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The Basics of C Programming

        Tech | Programming

Making a Library

Since the rand and bubble_sort functions in the previous program are useful, you will probably want to reuse them in other programs you write. You can put them into a utility library to make their reuse easier.

Every library consists of two parts: a header file and the actual code file. The header file, normally denoted by a .h suffix, contains information about the library that programs using it need to know. In general, the header file contains constants and types, along with prototypes for functions available in the library. Enter the following header file and save it to a file named util.h.

/* util.h */
extern int rand();
extern void bubble_sort(int, int []);

These two lines are function prototypes. The word "extern" in C represents functions that will be linked in later. If you are using an old-style compiler, remove the parameters from the parameter list of bubble_sort.

Enter the following code into a file named util.c.

/* util.c */
#include "util.h"

int rand_seed=10;

/* from K&R
 - produces a random number between 0 and 32767.*/
int rand()
{
    rand_seed = rand_seed * 1103515245 +12345;
    return (unsigned int)(rand_seed / 65536) % 32768;
}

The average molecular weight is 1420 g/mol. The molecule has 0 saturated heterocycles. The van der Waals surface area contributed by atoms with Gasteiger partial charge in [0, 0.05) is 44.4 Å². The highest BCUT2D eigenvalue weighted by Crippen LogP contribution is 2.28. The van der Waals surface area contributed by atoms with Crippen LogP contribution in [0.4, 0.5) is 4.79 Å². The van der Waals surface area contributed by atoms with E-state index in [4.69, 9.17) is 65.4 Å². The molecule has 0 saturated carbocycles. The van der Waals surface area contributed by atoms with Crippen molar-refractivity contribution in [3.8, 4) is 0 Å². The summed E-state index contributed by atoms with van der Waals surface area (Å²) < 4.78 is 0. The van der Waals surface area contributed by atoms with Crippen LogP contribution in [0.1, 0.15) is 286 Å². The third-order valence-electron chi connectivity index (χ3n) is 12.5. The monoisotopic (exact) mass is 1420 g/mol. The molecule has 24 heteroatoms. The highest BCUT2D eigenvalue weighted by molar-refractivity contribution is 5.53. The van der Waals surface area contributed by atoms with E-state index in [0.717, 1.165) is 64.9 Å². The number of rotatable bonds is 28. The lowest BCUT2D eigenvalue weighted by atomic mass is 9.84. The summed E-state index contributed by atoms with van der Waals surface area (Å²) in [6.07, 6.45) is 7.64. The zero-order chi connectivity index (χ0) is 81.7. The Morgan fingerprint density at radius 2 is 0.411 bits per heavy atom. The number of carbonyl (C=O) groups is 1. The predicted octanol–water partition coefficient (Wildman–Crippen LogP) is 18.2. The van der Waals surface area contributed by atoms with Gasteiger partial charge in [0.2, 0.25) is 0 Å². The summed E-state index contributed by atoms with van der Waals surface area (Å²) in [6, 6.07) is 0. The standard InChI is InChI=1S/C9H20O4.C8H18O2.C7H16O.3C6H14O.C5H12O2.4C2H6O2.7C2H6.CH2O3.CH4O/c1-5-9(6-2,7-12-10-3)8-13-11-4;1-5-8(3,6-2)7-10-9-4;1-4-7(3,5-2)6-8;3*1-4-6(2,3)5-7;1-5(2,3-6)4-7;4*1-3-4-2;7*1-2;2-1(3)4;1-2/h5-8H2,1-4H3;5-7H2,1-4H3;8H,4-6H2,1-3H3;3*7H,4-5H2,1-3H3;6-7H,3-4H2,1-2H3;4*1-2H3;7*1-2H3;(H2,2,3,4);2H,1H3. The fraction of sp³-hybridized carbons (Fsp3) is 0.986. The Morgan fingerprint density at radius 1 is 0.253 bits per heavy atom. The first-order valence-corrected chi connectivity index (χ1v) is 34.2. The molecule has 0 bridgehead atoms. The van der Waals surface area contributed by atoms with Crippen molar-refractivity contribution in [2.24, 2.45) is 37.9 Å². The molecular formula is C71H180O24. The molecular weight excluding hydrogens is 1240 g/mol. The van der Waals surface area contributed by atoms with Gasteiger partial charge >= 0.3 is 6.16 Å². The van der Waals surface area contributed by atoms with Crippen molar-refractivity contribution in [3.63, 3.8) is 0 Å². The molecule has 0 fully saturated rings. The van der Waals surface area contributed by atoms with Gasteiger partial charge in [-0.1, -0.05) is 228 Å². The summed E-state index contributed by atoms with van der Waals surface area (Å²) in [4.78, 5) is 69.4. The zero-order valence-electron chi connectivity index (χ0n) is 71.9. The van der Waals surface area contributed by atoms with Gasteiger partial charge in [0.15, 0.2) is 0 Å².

void bubble_sort(int m,int a[])
{
    int x,y,t;
     for (x=0; x < m-1; x++)
        for (y=0; y < m-x-1; y++)
            if (a > a[y+1])
            {
                t=a;
                a=a[y+1];
                a[y+1]=t;
            }
}

Note that the file includes its own header file (util.h) and that it uses quotes instead of the symbols < and> , which are used only for system libraries. As you can see, this looks like normal C code. Note that the variable rand_seed, because it is not in the header file, cannot be seen or modified by a program using this library. This is called information hiding. Adding the word static in front of int enforces the hiding completely.

Enter the following main program in a file named main.c.

#include <stdio.h>
#include "util.h"

#define MAX 10

int a;

void main()
{
    int i,t,x,y;
    /* fill array */
    for (i=0; i < MAX; i++)
    {
        a=rand();
        printf("%d\n",a);
    }

    bubble_sort(MAX,a);

    /* print sorted array */
    printf("--------------------\n");
    for (i=0; i < MAX; i++)
        printf("%d\n",a);
}

This code includes the utility library. The main benefit of using a library is that the code in the main program is much shorter.

Compiling and Running with a Library

To compile the library, type the following at the command line (assuming you are using UNIX) (replace gcc with cc if your system uses cc):

gcc -c -g util.c

The -c causes the compiler to produce an object file for the library. The object file contains the library's machine code. It cannot be executed until it is linked to a program file that contains a main function. The machine code resides in a separate file named util.o.

To compile the main program, type the following:

gcc -c -g main.c

This line creates a file named main.o that contains the machine code for the main program. To create the final executable that contains the machine code for the entire program, link the two object files by typing the following:

gcc -o main main.o util.o

This links main.o and util.o to form an executable named main. To run it, type main.

Makefiles make working with libraries a bit easier. You'll find out about makefiles on the next page.